[INSIDE K-pop] 5. C-JeS Entertainment
By Carla Sunwoo, Yim Seung-hye [email@example.com]
JYJ performs for 4,000 fans at the Teatro Caupolican in Santiago, Chile, on March 9. Provided by C-JeS Entertainment
Entertainment agencies usually aren’t established to salvage other agencies’ “dropouts,” especially those considered “rebels” by their former companies. But that is exactly how C-JeS Entertainment got started in December 2009.
And three-member boy band JYJ is glad it did.
“When I met the boys, I liked them as human beings,” says CEO Back Chang-ju.
He then told the three band members that because of their rift with their former agency, they were to “start again.”
“I told them that they should have a mindset of starting from the very bottom, like a newbie, and they should never start over thinking they could start from where they were in terms of popularity,” Back says.
Back’s plan was to rebuild the band’s fan base from scratch, while at the same time taking JYJ in a new direction by marketing the members as individual performers, too.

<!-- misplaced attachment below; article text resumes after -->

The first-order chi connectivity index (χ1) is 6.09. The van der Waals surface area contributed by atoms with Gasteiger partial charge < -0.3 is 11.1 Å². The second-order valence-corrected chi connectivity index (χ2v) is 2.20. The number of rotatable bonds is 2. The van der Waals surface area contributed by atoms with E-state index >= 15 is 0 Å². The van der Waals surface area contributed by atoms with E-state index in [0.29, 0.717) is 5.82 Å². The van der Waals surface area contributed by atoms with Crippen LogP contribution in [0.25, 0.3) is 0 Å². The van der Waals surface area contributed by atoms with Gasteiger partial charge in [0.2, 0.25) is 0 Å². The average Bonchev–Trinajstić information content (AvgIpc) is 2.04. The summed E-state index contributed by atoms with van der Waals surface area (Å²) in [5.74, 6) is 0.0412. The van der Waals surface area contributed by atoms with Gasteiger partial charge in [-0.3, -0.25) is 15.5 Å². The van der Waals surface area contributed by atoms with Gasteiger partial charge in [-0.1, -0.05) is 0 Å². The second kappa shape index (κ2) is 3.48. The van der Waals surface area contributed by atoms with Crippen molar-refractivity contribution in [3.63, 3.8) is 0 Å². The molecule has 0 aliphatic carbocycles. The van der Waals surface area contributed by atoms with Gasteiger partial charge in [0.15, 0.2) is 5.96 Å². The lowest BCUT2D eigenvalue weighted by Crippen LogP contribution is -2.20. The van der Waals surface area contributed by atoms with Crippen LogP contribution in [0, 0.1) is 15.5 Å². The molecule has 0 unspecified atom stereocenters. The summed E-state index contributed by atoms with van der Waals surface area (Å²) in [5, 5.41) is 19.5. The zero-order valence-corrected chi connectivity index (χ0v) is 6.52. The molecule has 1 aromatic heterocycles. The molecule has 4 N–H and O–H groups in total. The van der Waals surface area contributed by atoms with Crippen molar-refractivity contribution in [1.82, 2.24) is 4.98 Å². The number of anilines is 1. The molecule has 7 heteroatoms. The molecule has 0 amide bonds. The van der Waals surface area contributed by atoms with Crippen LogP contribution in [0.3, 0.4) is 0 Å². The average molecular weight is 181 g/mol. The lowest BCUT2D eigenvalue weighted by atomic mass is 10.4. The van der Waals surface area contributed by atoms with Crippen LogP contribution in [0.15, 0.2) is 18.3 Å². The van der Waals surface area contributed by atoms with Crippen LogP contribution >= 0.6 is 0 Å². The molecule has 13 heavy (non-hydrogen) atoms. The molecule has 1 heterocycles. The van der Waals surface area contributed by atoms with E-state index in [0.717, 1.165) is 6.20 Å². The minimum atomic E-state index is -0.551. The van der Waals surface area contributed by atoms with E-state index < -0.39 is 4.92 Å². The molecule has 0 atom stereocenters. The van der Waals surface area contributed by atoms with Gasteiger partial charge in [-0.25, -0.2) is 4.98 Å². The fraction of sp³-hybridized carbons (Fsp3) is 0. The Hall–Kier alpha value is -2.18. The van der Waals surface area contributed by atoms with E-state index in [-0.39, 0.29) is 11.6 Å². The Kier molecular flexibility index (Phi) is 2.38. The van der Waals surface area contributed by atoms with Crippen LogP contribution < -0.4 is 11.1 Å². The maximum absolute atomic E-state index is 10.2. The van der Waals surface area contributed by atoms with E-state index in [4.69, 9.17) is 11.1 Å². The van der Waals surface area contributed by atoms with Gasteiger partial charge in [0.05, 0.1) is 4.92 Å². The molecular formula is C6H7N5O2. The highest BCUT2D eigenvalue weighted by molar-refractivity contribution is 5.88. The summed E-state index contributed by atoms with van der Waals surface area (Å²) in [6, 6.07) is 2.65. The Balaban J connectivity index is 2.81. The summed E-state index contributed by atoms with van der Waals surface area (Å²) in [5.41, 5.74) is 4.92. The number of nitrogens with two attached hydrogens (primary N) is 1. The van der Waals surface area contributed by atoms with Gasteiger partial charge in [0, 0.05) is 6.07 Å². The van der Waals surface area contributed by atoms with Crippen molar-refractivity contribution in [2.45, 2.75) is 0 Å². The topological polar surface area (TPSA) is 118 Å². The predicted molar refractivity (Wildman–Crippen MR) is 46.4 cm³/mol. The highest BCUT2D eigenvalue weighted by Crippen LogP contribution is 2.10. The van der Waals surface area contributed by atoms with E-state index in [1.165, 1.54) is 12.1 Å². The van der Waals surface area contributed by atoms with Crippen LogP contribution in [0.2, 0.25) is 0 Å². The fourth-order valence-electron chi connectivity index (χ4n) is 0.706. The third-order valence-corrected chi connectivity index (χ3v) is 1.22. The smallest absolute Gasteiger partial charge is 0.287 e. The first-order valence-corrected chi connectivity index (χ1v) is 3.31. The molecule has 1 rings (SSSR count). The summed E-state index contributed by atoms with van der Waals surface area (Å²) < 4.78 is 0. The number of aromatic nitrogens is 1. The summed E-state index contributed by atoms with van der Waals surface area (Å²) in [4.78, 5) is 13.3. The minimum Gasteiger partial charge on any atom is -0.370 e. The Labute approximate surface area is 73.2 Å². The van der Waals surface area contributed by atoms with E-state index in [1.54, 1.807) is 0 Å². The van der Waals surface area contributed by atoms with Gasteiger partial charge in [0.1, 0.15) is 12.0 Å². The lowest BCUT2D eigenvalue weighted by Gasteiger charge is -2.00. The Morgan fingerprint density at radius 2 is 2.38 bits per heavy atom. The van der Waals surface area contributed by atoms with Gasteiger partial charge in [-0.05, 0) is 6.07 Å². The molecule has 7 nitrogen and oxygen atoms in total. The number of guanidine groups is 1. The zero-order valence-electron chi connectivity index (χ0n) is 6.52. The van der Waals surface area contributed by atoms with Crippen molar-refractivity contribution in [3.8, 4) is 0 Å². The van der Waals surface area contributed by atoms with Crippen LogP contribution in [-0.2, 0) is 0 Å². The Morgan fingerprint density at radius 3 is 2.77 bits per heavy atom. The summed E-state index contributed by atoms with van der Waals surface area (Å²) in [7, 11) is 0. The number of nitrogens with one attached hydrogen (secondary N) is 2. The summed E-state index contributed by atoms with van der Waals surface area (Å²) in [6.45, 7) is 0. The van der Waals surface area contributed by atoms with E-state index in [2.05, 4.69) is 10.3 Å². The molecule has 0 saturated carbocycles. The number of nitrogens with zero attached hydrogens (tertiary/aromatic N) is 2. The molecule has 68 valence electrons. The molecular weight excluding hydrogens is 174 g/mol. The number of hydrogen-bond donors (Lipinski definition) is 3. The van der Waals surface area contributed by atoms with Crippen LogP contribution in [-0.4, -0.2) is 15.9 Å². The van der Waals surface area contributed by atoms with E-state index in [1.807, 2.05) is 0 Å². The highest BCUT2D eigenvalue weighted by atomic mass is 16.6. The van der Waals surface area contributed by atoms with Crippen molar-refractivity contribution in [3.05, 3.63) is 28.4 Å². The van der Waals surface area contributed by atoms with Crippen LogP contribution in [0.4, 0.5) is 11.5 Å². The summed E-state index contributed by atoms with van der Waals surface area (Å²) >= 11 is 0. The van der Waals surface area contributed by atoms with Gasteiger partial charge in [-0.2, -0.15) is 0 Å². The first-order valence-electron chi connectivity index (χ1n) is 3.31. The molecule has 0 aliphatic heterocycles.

Back recalls when he first met Kim Jae-joong, Park Yu-chun and Kim Jun-su as “the worst time for JYJ.”
In mid-2009, the three TVXQ members who formed JYJ filed a lawsuit against their agency, SM Entertainment, arguing that their 13-year contract, the structure of their exclusive contracts and their profit distribution were “unilaterally disadvantageous.”
A blessing in disguise
Although the court affirmed their right to independently engage in entertainment activities and granted JYJ an injunction suspending their contract with SM Entertainment in 2009, JYJ lost the support of their professional networks and lacked the management experience to stand on their own.
Then they met Back, a veteran of the entertainment industry, and C-JeS Entertainment was born.
With a new home established, the group set out to tackle its first task: releasing a debut album in English, the first K-pop group to do so.
Since then, JYJ has been in the “Guinness Book of World Records” for having the largest fan club.
The group has collaborated with the likes of Kanye West and Rodney “Darkchild” Jerkins.
And Back’s initial strategy has worked to perfection, with the three members having as much success as individuals as when they are together as JYJ.
Rather than merely dabbling in acting when they have the time, the boys have worked hard to establish themselves as credible performers in a variety of genres.